At today’s House Oversight and Government Reform Committee hearing on the FBI’s use of facial recognition technology, serious secrecy and privacy concerns were raised about the collection, sharing and use of such biometrics data. Greater oversight and transparency, areas of serious concern for open government groups and civil rights advocates alike, are critical to ensuring the public’s right to know about the expanding collection and use of such data. The hearing was the first time the FBI has been forced to testify, under oath, at the same table as privacy advocates who have been calling for greater scrutiny of these FBI programs for years.
OTG has been engaged in challenging the lack of accountability and of protections in these programs since 2016. In June, OTG joined a coalition of organizations requesting that Congress hold a hearing on FBI’s use of facial recognition technology and its proposal to exempt its massive biometrics database from key Privacy Act protections. In July, OTG and our partners submitted comments to the Department of Justice calling for stronger privacy and transparency measures for the FBI’s Next Generation Identification (NGI) system, and opposing the FBI’s proposal to weaken existing protections. In October, OTG also joined a coalition in calling for a DOJ investigation of use of face recognition technology by federal, state, and local law enforcement agencies.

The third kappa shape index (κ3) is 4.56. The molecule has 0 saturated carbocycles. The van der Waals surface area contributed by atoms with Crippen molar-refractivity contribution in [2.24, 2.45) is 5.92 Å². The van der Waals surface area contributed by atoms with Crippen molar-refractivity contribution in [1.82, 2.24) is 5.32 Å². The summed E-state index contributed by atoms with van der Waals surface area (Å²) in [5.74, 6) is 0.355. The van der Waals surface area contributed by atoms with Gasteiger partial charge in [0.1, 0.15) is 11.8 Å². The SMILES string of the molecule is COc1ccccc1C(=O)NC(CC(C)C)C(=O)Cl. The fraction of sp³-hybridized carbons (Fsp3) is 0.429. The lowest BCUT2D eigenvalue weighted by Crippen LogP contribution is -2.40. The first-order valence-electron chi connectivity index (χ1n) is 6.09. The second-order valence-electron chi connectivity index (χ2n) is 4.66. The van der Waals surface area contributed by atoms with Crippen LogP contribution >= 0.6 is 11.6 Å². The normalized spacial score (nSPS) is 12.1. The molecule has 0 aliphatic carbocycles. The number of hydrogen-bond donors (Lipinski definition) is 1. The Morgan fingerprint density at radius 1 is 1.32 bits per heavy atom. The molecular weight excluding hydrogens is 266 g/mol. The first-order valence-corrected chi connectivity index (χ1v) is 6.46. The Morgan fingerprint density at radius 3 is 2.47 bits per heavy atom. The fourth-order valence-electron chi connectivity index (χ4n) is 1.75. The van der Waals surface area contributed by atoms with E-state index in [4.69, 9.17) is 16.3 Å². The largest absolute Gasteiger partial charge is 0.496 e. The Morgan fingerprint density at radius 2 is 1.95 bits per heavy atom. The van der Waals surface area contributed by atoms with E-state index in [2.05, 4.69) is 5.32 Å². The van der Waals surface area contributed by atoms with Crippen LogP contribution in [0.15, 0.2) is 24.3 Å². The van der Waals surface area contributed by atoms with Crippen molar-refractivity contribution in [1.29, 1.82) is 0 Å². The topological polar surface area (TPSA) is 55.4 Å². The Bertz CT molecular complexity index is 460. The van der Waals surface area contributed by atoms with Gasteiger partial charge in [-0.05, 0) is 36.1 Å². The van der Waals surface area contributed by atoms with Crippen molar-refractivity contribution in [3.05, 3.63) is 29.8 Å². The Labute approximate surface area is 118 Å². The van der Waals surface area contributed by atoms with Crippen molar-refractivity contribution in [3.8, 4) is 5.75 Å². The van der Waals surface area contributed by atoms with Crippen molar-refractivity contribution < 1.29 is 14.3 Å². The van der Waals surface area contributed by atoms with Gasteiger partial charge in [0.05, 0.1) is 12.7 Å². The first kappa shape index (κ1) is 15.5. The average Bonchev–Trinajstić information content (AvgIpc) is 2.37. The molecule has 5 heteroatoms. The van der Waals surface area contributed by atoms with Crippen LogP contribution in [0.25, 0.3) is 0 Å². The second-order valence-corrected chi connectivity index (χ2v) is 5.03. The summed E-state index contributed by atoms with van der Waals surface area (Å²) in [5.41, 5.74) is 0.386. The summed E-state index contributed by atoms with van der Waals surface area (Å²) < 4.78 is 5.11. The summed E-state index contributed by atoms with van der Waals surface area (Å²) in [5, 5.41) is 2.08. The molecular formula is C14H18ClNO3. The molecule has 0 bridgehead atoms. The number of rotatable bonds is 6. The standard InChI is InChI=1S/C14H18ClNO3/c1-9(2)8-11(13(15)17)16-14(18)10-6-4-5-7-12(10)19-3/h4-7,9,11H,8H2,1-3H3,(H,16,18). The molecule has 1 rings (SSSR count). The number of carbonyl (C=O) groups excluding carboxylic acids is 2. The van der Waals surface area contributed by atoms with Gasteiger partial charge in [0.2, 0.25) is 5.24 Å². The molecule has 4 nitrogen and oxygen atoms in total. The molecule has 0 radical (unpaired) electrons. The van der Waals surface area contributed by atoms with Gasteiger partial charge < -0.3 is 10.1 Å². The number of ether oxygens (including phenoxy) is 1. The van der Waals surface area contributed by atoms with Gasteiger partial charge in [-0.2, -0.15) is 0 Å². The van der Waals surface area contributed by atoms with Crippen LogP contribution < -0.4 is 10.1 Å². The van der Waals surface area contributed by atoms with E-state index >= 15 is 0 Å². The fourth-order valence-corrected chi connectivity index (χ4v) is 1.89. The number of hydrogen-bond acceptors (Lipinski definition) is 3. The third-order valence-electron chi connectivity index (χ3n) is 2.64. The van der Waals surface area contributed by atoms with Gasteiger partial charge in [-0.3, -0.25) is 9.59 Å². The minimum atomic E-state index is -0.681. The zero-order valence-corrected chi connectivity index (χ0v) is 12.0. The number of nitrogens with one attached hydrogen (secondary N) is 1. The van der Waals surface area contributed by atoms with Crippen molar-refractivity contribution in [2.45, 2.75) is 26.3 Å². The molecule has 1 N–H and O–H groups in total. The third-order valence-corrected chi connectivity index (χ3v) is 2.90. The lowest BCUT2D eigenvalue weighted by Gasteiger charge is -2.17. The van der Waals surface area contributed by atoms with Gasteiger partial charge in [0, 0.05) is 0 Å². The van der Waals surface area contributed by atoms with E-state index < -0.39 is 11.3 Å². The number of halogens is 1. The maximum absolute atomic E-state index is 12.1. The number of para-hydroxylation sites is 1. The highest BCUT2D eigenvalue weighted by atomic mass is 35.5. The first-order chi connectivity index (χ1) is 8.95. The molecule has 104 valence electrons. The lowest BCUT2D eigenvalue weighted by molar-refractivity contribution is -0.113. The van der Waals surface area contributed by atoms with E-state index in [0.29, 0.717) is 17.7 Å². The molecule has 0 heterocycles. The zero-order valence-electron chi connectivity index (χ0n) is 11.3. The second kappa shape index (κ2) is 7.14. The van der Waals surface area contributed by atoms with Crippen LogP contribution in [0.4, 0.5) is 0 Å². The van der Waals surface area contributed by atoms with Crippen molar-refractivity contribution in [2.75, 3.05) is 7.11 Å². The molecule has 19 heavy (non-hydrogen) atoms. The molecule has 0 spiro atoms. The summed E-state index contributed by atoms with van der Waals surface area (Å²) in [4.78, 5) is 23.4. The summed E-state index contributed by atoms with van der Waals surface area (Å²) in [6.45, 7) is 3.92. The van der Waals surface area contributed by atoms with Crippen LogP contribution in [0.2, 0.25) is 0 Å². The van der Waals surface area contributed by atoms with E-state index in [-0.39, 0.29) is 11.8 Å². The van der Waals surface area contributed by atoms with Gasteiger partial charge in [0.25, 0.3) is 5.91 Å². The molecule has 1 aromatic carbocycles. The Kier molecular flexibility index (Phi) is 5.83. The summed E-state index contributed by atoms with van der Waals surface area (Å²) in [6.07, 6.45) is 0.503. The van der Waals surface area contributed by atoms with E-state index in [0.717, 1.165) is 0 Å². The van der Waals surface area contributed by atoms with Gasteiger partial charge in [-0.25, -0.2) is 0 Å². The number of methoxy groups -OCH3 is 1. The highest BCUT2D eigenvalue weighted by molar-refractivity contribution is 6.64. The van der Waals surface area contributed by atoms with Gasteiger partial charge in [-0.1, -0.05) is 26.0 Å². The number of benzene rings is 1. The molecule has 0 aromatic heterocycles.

The purpose of today’s hearing, according to the Committee, was to review the current state of facial recognition technology, evaluate if legislation is necessary to provide statutory authority limiting the use of this technology and the sharing of biometrics data, and to examine FBI policies that govern the recording, retention, and use of photographs by law enforcement. More than 400 million images of faces of people in the U.S. are archived in law enforcement facial recognition networks, according to a 2016 Government Accountability Office report. Those images include the faces of about half of all U.S. adults, according to a report from the Georgetown University Law School’s Center on Privacy & Technology.